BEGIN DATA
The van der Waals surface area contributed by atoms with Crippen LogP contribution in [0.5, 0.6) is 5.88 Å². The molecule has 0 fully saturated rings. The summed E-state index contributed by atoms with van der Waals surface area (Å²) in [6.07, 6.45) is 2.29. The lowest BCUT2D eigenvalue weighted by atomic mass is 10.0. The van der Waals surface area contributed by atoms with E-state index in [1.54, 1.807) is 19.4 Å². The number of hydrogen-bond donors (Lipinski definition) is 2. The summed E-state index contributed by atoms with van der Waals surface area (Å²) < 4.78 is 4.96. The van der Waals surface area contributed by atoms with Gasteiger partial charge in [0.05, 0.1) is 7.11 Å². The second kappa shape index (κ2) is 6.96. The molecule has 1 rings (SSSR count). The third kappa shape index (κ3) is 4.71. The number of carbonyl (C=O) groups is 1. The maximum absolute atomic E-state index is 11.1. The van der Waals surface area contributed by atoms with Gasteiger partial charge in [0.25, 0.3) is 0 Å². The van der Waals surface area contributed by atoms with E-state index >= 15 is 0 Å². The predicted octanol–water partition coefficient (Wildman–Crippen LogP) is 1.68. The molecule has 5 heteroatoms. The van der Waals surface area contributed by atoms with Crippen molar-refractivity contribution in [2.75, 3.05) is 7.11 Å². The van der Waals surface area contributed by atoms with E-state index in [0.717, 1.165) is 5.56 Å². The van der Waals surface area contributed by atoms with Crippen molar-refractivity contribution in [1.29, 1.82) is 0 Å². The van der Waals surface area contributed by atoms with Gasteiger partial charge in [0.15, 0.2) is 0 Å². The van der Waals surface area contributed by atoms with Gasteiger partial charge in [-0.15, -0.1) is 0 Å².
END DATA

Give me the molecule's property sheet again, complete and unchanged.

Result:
The van der Waals surface area contributed by atoms with Crippen LogP contribution in [0.5, 0.6) is 5.88 Å². The molecule has 0 fully saturated rings. The summed E-state index contributed by atoms with van der Waals surface area (Å²) in [6.07, 6.45) is 2.29. The lowest BCUT2D eigenvalue weighted by atomic mass is 10.0. The van der Waals surface area contributed by atoms with E-state index in [1.54, 1.807) is 19.4 Å². The number of hydrogen-bond donors (Lipinski definition) is 2. The summed E-state index contributed by atoms with van der Waals surface area (Å²) < 4.78 is 4.96. The van der Waals surface area contributed by atoms with Gasteiger partial charge in [0.05, 0.1) is 7.11 Å². The second kappa shape index (κ2) is 6.96. The molecule has 1 rings (SSSR count). The third kappa shape index (κ3) is 4.71. The number of carbonyl (C=O) groups is 1. The maximum absolute atomic E-state index is 11.1. The van der Waals surface area contributed by atoms with Gasteiger partial charge in [0.25, 0.3) is 0 Å². The van der Waals surface area contributed by atoms with E-state index >= 15 is 0 Å². The predicted octanol–water partition coefficient (Wildman–Crippen LogP) is 1.68. The molecule has 5 heteroatoms. The van der Waals surface area contributed by atoms with Crippen molar-refractivity contribution in [2.75, 3.05) is 7.11 Å². The van der Waals surface area contributed by atoms with E-state index in [0.717, 1.165) is 5.56 Å². The van der Waals surface area contributed by atoms with Crippen molar-refractivity contribution in [1.29, 1.82) is 0 Å². The van der Waals surface area contributed by atoms with Gasteiger partial charge in [0.15, 0.2) is 0 Å². The van der Waals surface area contributed by atoms with Gasteiger partial charge in [-0.15, -0.1) is 0 Å².